The Journey of Journal

I’ve been journaling since I was a kid. It’s always been therapeutic for me to take all that’s in my head and get it down on paper. Sometimes the words are beautiful, profound, intricate. Sometimes they’re hard, short, abrasive. I have journals dating back to when I was 10 or 11 years old, mind you it has the Spice Girls on the cover and is protected by a cheap lock that I don’t have the heart to break and have long since lost the key.

Unintentionally, journaling became the start of my self development journey. It became a way for me to reflect and realize through my own words all that was really happening inside of me. I love looking back at my journals over the years because they’ve taught me one of my most important lessons I wouldn’t have otherwise recognized if it weren’t for my own words of the past. We all have patterns in our life, whether it’s the relationship we keep finding ourselves in, the job or business mistake we keep experiencing, the time of year we feel most excited or in love. Some of these patterns serve us, some don’t. Yet if we don’t recognize and acknowledge them, we won’t have the opportunity to change them if they no longer serve us or magnify them if they’re contributing to our success. I find we often keep experiencing the same pattern until we evolve past it which takes recognition and intention.

For many people I work with, journaling is often the first step in their start on the Wake Up journey. Journaling gives us the ability to reflect in a way we’re not able to without a place to go back to reflect on our thoughts in any particular moment. Often times without the proof of our own words we’ll forget the pattern we’re experiencing is one we’ve found ourselves in many times before.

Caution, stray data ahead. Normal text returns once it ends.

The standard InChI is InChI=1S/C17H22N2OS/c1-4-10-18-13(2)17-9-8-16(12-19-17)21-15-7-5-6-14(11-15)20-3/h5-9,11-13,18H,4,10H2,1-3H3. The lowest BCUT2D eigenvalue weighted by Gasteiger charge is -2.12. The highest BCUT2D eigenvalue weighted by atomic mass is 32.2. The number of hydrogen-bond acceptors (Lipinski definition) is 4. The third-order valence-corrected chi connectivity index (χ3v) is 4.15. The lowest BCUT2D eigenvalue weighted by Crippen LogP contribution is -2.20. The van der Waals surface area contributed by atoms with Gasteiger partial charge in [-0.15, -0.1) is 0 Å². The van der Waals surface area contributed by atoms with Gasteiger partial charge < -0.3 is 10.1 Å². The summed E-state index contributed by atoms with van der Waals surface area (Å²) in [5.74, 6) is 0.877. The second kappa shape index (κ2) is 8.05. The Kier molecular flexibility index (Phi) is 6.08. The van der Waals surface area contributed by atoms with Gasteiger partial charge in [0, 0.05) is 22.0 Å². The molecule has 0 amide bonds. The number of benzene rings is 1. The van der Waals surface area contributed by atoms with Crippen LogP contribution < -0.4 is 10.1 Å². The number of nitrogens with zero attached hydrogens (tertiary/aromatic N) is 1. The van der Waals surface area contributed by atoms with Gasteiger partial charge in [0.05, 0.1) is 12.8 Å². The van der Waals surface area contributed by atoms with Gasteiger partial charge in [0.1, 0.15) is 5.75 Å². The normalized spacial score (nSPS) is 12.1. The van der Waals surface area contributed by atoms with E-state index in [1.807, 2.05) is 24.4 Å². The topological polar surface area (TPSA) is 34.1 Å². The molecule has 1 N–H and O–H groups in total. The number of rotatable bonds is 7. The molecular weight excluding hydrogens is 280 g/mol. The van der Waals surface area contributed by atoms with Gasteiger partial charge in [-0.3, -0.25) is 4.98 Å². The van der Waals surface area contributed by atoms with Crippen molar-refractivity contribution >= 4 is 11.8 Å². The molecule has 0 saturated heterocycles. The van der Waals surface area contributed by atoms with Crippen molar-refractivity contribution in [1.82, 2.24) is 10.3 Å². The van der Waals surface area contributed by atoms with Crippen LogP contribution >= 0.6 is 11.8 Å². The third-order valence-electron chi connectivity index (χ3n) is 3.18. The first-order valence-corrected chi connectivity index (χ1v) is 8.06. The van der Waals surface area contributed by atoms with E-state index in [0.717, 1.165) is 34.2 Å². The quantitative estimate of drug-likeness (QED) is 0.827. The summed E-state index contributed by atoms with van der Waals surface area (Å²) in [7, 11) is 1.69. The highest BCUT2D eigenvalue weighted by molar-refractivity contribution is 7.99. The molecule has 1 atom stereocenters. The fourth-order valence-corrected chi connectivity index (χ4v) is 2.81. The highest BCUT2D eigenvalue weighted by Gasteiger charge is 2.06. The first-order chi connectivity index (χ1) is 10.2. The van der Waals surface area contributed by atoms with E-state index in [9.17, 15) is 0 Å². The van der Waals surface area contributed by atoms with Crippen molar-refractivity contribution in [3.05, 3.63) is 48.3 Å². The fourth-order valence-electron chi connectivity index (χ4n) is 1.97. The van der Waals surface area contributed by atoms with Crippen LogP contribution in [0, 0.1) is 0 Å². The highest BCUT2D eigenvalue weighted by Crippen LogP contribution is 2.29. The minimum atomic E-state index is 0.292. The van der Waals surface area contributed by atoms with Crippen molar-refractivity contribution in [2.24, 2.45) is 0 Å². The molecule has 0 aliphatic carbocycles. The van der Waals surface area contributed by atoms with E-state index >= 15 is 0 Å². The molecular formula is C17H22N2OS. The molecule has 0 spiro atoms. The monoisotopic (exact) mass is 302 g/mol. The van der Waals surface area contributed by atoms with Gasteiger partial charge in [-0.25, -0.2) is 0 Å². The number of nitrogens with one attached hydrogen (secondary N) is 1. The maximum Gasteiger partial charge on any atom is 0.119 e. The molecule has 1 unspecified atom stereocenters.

I don’t believe in pressuring yourself to write 5 pages a day, just start by jotting down your thoughts daily. Sometimes my journal entries are a quick few sentences and, yes, sometimes they are a few pages but I’ll never pressure myself to write more than what intuitively comes out of me that day. If you’re having trouble journaling, below are a few prompts to start you on your journey:

  • What did I learn, how did I grow today?
  • What do I feel today? What happened to make me feel that way?
  • If I had to paint a picture of what I’m feeling right now, what would I paint?
  • What am I grateful for today?
  • What did I do today that made me proud of the person I am?
  • If today was hard, why was it hard? Can I think of another time in my life that I’ve experienced similar emotions or reactions? What can I learn from this pattern? How could I change my response or actions in the future to no longer experience this pattern?
  • What about today made me happy?

Happy journaling!

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